Entrepreneurial Couples – Hope for the Best But Plan for the Worst

We live in a world of duality … positive/negative, good/bad, male/female … and balance is the act of giving each side attention and respect. Having a positive outlook on life is just fine, but looking only on the bright side is like the proverbial ostrich with his or her head stuck in the sand. You also need to look at what is going wrong, or not working, or not even in the ballpark of reality. If you fail to account for the negative side of things, you fail to plan and live your life fully. How can you correct your mistakes, if you never sort through your flaws and problems? To sum it up, my motto is: HOPE FOR THE BEST, but PLAN FOR THE WORST. That way you’ve got everything covered.

For entrepreneurial couples and families in business, there are two unpleasant areas which are regularly ignored and therefore never planned for … death and divorce. There are more entrepreneurs planning for business succession than planning for divorce. Planning for the possibility of divorce of an entrepreneurial couple is a real taboo, apparently. Most couples fear that if you plan ahead for the possibility of divorce, you are setting yourself up to create a divorce.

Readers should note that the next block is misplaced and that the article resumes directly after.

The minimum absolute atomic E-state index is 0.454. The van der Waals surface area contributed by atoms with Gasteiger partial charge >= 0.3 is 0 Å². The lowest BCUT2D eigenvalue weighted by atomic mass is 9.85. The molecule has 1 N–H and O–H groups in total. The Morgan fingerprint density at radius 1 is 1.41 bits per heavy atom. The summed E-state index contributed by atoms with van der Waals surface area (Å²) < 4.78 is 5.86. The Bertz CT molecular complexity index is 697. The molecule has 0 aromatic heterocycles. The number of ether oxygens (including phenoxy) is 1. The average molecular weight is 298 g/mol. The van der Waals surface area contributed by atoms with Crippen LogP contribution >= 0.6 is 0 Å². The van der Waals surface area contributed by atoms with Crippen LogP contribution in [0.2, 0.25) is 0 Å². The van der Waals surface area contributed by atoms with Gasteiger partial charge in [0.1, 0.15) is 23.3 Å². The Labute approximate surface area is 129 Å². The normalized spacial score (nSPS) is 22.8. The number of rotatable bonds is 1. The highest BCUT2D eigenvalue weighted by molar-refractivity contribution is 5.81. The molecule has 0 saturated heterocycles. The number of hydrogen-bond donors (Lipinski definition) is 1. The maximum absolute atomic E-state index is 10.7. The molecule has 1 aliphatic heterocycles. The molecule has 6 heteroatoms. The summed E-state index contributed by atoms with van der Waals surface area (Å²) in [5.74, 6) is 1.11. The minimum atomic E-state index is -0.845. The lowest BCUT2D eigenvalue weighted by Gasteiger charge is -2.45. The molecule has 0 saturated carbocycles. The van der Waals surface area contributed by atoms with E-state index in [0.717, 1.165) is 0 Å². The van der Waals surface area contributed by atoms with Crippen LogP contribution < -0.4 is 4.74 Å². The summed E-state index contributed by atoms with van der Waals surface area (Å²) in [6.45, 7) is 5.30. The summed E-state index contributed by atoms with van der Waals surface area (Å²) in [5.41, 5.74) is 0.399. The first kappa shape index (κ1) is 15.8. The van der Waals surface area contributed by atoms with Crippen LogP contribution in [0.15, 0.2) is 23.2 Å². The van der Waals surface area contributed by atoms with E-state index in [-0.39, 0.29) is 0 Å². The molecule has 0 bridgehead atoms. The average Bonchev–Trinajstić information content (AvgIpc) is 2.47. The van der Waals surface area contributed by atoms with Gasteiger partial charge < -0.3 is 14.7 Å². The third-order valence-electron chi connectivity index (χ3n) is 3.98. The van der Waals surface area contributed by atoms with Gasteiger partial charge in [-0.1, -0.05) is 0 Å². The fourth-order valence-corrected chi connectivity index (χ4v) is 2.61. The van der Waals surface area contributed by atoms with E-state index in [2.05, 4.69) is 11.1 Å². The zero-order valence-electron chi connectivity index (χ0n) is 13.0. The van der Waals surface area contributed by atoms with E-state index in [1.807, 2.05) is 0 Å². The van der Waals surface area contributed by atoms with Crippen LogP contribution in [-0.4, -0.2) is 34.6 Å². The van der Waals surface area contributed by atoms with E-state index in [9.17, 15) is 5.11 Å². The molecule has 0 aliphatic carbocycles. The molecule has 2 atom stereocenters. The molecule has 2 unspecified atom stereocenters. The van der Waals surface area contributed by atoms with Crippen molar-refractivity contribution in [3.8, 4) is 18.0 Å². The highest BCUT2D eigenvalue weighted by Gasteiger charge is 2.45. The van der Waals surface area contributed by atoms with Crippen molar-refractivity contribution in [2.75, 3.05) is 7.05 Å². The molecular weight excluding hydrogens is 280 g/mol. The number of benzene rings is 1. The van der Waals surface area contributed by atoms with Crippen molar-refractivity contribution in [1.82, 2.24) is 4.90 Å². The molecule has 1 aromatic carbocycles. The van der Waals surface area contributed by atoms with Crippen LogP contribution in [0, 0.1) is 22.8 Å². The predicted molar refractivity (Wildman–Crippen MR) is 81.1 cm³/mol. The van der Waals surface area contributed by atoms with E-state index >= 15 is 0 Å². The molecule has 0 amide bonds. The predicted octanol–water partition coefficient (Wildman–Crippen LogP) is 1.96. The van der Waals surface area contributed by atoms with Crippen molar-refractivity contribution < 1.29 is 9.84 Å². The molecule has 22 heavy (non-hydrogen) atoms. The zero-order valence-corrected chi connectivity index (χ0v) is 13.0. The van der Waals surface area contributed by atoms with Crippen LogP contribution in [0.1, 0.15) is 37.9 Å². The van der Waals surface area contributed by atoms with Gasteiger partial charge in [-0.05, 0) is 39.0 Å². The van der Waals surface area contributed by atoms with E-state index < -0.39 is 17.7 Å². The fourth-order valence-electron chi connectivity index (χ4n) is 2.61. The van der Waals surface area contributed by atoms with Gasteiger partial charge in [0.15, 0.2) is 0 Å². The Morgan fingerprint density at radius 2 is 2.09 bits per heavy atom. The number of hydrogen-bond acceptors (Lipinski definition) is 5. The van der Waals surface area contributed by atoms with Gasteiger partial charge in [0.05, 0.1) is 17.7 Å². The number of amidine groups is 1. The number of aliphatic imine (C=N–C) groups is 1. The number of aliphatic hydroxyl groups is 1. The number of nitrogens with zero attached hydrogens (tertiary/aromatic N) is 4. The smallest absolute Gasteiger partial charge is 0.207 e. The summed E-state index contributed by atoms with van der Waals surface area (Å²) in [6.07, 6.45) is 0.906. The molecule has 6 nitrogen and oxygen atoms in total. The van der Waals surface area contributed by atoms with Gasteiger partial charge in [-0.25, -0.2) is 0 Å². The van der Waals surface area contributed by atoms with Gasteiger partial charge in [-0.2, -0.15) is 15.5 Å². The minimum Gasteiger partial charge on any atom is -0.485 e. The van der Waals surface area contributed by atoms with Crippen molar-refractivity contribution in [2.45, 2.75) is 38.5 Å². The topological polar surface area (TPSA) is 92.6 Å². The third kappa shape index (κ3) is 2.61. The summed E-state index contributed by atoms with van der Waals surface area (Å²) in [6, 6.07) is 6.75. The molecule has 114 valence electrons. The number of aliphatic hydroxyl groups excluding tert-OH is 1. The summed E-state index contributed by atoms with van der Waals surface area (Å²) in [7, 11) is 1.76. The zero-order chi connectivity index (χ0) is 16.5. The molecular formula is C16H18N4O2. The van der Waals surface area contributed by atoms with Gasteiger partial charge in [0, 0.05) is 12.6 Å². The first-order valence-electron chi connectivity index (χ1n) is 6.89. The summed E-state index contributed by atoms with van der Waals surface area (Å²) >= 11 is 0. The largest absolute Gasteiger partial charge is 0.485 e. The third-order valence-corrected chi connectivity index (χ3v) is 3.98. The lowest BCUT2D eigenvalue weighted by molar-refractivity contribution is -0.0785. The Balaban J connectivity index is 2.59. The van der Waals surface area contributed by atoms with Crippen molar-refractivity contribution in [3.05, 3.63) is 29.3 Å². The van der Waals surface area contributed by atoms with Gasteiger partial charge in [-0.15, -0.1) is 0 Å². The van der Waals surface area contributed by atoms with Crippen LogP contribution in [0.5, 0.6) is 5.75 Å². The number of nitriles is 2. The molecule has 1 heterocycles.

Paradoxically, by planning for the possibility of divorce right from the start of a marriage and business venture, an entrepreneurial couple has to focus on those things that actually will help strengthen their marriage/partnership. By digging deeply into who you are, and what you want, you have the opportunity to negotiate with each other to make your desires come true. Instead of resentments building, the trouble spots are planned for. Therefore the entrepreneurial couple has a better chance of facing the problems head on, learning from them, or even avoiding them. Planning for the worst in this case isn’t a prescription for divorce, but insurance against it.

Death is inevitable, but divorce is not. If you avoid thinking and talking about the possibility is just as foolish as ignoring the inevitability of death. If you want to get started planning for the worst but hoping for the best with regard to creating a healthy, long-term, successful marriage/business partnership with your spouse, try asking yourselves this question: If one or the other of us wants a divorce in the future, why would that be and what can we do now to prevent this?

For more information on this topic, read my article – Five must-answer questions for passing on the family-owned business or visit Entrepreneurial Couples – Couples at Work and Home

My book Entrepreneurial Couples – Making it Work at Work and at Home is available for purchase.

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